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VReiraum in the Makerspace – Innovative Teaching Project on Using Virtual and Augmented Reality in Academic Teaching

Student of music didactics visit the VR/ AR Makerspace of computer science
Testing in practice: VR excursion in the seminar of geography didactics
Virtual learning environment developed by students of mathematics didactics
Photo : Florian Nowotny
Student of music didactics visit the VR/ AR Makerspace of computer science
Photo : AG Geographische Bildung
Testing in practice: VR excursion in the seminar of geography didactics
Image : Lena Florian
Virtual learning environment developed by students of mathematics didactics

How do we want to live in the city of the future? Can it be designed in a way that protects the climate and environment and also promotes social cohesion and cultural exchange? Sustainable urban development makes it possible. Students at Potsdam’s Voltaire School and Hannah Arendt High School have already had the opportunity to try out in geography lessons how it works in practice. Student teachers from the University of Potsdam created a virtual learning environment for this purpose and were able to gain important knowledge about the effective use of such media when using it in practice. Everything was initiated and didactically supervised by Prof. Dr. Nina Brendel.

The geography didactics expert has been researching the possible application of virtual reality in geography lessons for several years now and is also in close contact with other subject didactics departments. “There are now many initiatives at the university that are dealing with this. A real focus is emerging,” observes Nina Brendel. “It was time to use these resources, pool expertise, and describe individual areas of development.” No sooner said than done. Inspired by University Vice President Britta van Kempen, Nina Brendel designed the “VReiraum” project, with which she successfully competed in the “Freiraum” competition organized by the Foundation for Innovation in Higher Education. The name says it all: One year of time and resources to experiment with VR and AR technology, try out new things and see how these media can be efficiently integrated into university teaching. Not only in geography and computer science, but also in mathematics and music, history and chemistry. The students were involved right from the start.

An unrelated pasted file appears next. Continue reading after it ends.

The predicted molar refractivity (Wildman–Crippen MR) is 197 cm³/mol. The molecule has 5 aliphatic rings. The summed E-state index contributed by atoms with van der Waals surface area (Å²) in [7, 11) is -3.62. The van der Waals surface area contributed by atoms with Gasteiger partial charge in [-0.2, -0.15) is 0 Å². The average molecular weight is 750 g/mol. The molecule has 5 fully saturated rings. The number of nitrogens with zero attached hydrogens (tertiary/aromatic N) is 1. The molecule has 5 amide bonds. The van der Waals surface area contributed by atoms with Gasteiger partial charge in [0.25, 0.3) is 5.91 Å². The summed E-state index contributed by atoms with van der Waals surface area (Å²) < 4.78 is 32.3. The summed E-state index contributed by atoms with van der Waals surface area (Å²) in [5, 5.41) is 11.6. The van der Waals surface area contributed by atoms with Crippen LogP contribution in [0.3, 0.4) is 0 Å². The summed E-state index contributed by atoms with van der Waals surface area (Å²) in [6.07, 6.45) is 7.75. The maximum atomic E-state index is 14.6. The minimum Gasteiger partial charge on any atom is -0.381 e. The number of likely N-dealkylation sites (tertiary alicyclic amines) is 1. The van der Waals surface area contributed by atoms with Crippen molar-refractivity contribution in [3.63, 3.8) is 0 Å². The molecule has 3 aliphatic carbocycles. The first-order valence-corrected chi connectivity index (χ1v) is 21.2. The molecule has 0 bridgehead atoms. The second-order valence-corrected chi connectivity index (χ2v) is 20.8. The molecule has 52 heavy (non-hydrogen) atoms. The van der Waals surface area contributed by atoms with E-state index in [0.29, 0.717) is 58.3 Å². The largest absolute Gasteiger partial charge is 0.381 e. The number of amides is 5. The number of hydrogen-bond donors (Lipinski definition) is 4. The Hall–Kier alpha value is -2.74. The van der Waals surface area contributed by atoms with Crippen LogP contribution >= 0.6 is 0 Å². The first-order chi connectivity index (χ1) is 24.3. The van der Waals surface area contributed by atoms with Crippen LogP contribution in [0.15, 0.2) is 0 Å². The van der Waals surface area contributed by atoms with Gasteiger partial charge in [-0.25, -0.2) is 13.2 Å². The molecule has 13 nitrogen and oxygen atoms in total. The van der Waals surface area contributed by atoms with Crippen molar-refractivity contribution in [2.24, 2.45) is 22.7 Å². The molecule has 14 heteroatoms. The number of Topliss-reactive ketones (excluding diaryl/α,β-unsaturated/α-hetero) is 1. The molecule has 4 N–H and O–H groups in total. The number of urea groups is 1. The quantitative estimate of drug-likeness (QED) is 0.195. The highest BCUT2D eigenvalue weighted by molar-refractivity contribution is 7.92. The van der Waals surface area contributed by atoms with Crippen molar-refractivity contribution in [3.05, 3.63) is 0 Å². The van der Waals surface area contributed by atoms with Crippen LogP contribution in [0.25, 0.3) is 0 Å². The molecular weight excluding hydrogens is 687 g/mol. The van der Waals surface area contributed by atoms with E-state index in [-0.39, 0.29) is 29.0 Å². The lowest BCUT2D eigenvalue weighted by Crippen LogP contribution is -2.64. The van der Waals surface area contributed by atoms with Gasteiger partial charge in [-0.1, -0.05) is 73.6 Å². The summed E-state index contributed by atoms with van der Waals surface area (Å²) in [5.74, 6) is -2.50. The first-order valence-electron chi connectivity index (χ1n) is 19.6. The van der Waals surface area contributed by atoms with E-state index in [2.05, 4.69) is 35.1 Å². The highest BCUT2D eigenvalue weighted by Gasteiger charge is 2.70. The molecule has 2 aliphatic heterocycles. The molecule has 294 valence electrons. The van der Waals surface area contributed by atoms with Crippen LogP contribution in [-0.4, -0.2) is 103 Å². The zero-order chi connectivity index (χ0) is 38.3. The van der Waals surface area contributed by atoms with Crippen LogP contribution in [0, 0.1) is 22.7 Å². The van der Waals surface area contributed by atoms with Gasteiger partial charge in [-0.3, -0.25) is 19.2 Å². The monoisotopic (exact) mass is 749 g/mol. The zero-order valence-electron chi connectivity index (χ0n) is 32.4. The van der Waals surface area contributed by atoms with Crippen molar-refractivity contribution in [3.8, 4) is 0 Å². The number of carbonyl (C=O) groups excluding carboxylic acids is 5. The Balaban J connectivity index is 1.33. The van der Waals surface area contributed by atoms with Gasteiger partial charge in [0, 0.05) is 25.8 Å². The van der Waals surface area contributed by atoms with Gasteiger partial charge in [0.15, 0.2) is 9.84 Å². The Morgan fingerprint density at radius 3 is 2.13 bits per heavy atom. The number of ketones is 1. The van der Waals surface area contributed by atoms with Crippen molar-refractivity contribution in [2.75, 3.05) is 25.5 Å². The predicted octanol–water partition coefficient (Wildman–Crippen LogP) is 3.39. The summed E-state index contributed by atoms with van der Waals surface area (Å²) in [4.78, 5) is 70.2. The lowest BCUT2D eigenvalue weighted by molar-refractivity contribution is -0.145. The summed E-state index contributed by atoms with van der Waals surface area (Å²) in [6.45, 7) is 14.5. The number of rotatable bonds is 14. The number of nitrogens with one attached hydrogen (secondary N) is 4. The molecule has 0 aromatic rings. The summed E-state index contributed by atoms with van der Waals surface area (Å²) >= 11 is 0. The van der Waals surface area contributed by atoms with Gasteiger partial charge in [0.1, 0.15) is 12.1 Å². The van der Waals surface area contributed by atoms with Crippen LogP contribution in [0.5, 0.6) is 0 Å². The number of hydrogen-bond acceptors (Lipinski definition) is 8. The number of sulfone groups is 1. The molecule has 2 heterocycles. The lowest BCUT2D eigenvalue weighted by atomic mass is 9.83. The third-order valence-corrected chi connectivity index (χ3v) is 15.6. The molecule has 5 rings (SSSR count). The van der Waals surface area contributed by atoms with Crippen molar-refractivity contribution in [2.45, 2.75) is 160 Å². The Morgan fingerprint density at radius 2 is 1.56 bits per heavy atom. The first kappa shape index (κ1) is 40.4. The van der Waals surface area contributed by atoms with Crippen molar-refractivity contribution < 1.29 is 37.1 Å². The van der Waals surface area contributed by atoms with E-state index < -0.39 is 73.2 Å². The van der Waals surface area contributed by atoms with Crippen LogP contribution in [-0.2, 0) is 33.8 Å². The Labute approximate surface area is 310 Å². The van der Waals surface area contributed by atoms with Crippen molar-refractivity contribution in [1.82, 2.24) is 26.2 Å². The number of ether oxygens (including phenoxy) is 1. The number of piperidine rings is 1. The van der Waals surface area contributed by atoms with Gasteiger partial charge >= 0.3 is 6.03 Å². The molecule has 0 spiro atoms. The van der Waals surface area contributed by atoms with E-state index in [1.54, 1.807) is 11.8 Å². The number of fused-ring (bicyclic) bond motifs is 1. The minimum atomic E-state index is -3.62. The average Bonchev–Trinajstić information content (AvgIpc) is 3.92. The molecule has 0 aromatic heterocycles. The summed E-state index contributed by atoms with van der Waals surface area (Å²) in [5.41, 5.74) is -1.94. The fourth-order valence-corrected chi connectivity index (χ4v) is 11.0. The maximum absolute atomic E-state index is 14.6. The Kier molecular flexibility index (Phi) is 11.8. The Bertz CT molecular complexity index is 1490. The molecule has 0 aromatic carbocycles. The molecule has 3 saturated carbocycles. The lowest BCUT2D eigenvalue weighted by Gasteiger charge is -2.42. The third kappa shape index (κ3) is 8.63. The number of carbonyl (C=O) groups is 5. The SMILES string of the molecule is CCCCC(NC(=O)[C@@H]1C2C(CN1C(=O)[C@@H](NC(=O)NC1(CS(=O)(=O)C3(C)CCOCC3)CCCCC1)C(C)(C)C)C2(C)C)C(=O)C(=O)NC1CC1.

“After all, it wasn’t just a research project, but above all a teaching project,” explains coordinator Lisann Prote. Five pillars carry the roof under which the different subjects were able to come together, exchange and network across disciplines. Makerspace is what the initiators called the common space, the first pillar of which was formed by two very real VR labs. In the two laboratories, the students found everything they needed to “build” virtual learning environments: VR glasses, 360-degree cameras, telescopic bars, and a VR-capable laptop. Any technical equipment they lacked could be borrowed from the individual subjects. An advantage of interdisciplinary collaboration.

The technology is already part of our lives

The second pillar, which Prof. Brendel considers indispensable for success, is a well thought out support structure. It guaranteed that the students could access the research expertise and advice of all lecturers and were therefore able to get to know perspectives on VR and AR from outside their own field. The virtual and augmented learning worlds that they developed under professional guidance were then tested in school practice. “We had previously discussed with the teachers what was currently being covered in class and tailored our offering accordingly,” Brendel reports. What knowledge and experience do the students already have? What can we build on? What content should be taught, what learning objectives should be achieved? All of this needs to be clarified in advance, as with any other lesson planning, emphasizes the didact. “The classes in which we tried this out were curious and interested,” Prof. Brendel reports.

This technology is already part of the lives of children and adolescents. She is certain that the culture of digitality will change the way we learn and create. “We need to prepare ourselves for this.” It was therefore all the more important that the student teachers involved in the project received immediate feedback on whether and how their VR environment “worked” and led to learning success.

The entire process was scientifically monitored to be able to develop a first draft of a competence model on VR and AR for teacher training at the university. The “VReiraum” project also produced interdisciplinary teaching materials, which are now freely available to all lecturers as Open Educational Resources (OER).